Last Updated: July 18, 2023
The urge to pee when scuba diving is common and most divers give in to the need. The body system works normally when on land where there is gravity.
Water, however, has no gravity, and this environment confuses the body. As a response, the blood in the arms and legs shifts to the chest region.
The increased blood flow around the chest signals that the diver has excess fluids that need elimination. The process sends the kidneys to work.
Read on to know what causes you to pee when scuba diving and how to deal with it.
What Happens if You Pee Underwater?
The sea may not be affected if you pee underwater. Peeing in your diving gear, however, may cause an infection from the bacteria in the urine.
You should, however, not pee in the following areas:
- Small water bodies: It is alright to pee in the seas but not in small lakes, pools, or other small water bodies. Urine may harm some marine life in such places.
- Coral reefs: Human pee may harm the corals. The urine enhances the growth of algae that chokes out coral.
Why Do Scuba Divers Need to Pee After Diving?
You may have an urge to pee after scuba diving due to the differing body and water temperatures. Immersion diuresis, a body reflex, speeds up blood flow as a reaction to the change of gravity.
The process increases the kidney’s functions, hence increasing urine production.
When you dive into the water, the body reacts to the differing body and water temperatures. The water temperature is likely to be lower, making your body cold.
Your system responds by increasing blood circulation to make your body warm. The body interprets the increased blood volume as excess water.
Immersion diuresis, a natural reflex, will increase kidney activity. The process will make the bladder full leading to the urge to urinate.
Can You Pee While Wearing a Wetsuit?
There are varied opinions on whether a diver may or should never urinate in the wetsuit. A common opinion, however, says that most divers pee in their wetsuits, while others do but don’t tell.
Those against the habit mention the damaging effects of pee on the diving gear. Pee is laden with chemicals such as urea, potassium, and sodium, among others which may harm the fabric.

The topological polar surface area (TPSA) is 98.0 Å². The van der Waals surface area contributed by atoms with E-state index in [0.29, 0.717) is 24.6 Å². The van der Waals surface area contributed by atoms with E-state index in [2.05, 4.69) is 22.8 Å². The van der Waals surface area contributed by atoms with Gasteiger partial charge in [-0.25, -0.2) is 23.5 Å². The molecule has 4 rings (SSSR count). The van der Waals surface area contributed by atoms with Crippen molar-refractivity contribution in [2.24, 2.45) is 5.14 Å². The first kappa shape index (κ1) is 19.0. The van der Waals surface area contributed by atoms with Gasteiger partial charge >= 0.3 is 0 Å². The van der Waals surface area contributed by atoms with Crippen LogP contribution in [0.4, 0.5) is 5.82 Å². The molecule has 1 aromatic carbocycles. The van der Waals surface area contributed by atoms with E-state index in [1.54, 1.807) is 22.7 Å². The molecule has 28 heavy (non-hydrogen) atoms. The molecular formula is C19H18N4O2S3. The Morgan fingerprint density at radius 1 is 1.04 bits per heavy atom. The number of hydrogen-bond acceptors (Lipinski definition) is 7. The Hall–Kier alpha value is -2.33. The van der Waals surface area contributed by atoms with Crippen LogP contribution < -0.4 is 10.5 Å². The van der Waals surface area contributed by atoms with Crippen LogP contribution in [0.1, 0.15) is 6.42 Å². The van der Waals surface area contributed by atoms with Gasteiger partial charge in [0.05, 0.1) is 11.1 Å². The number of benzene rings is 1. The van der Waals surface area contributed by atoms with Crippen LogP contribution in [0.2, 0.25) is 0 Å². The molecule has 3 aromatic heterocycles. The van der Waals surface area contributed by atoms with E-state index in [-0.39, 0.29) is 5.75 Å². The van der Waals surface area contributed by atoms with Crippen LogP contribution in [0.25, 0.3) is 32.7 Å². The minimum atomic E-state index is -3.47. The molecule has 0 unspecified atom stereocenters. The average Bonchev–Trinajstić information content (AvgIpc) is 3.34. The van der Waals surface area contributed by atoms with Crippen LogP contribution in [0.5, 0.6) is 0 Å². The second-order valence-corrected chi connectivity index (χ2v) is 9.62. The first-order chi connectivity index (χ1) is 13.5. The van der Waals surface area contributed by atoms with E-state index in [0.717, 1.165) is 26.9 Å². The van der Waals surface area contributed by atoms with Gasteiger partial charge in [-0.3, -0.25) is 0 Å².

The pro-pees while in a wetsuit explain that there is no harm to the divers or the environment. You have to ensure you thoroughly rinse the wetsuit in fresh water once out of the ocean.
If you must pee while wearing a wetsuit, only do it if it is your wetsuit. It is disrespectful to pee in a borrowed or a rental one.
Alternatively, you can invest in a wetsuit pee valve to wear while on your diving excursion. You will be able to pee conveniently while clad in the wetsuit.
Also Read: Does Scuba Diving Make You Poop?
Wetsuit Pee Valve
A wetsuit pee valve is a tube or a vent that has a valve to drain pee from the diver to the water. The valve helps a diver to pee to remain comfortable in his diving gear while in the water.
Can You Pee in a Dry Suit?
Unless you cannot restrain yourself, peeing in a drysuit is not a great idea. It may degrade the diving wear and also be uncomfortable.
You should avoid urinating in your drysuit for the following reasons:
Damaging the suit
A drysuit is made of air and multiple under-layers of fabric to retain heat and protect you from getting wet.
Urine comprises chemicals such as urea, potassium, and sodium that may ruin the drysuit.
A drysuit is designed to keep water away and retain heat to keep the diver warm. The waterproof diving gear has rubber-like soft material around the neck and wrists to keep water out.
The diving wear should not get wet when diving. If you pee while in it, however, your body will be enclosed in a damp suit, making you extremely cold.
Messy and unhygienic
Peeing in waterproof diving gear is not only uncomfortable but also unhygienic. If you pee in it, you will be trapped in messy urine-laden diving gear during the adventure.
When in a drysuit, you may use a pee valve to urinate. The pee valve is available in female and male versions. Alternatively, you may put on an adult diaper.
It is normal to get an urge to pee whenever you dive into the ocean. The change of gravity causes the blood to flow to the chest area from the limbs.
The body system senses the increase of fluid levels and interprets it as excess fluids. The kidneys are activated to eliminate the extra body fluids. The process increases the urge to urinate.
My unbounded love for the oceans and everything it has to offer motivated me to pursue my passion and become a professional scuba diving instructor.
I keep reading, exploring, and learning more about scuba diving and the underwater world all the time, so I’m excited to share my knowledge with fellow scuba enthusiasts and hopefully contribute a little to your development as a diver. I want people to fall in love with the oceans with as much passion as I have. Read more about me here.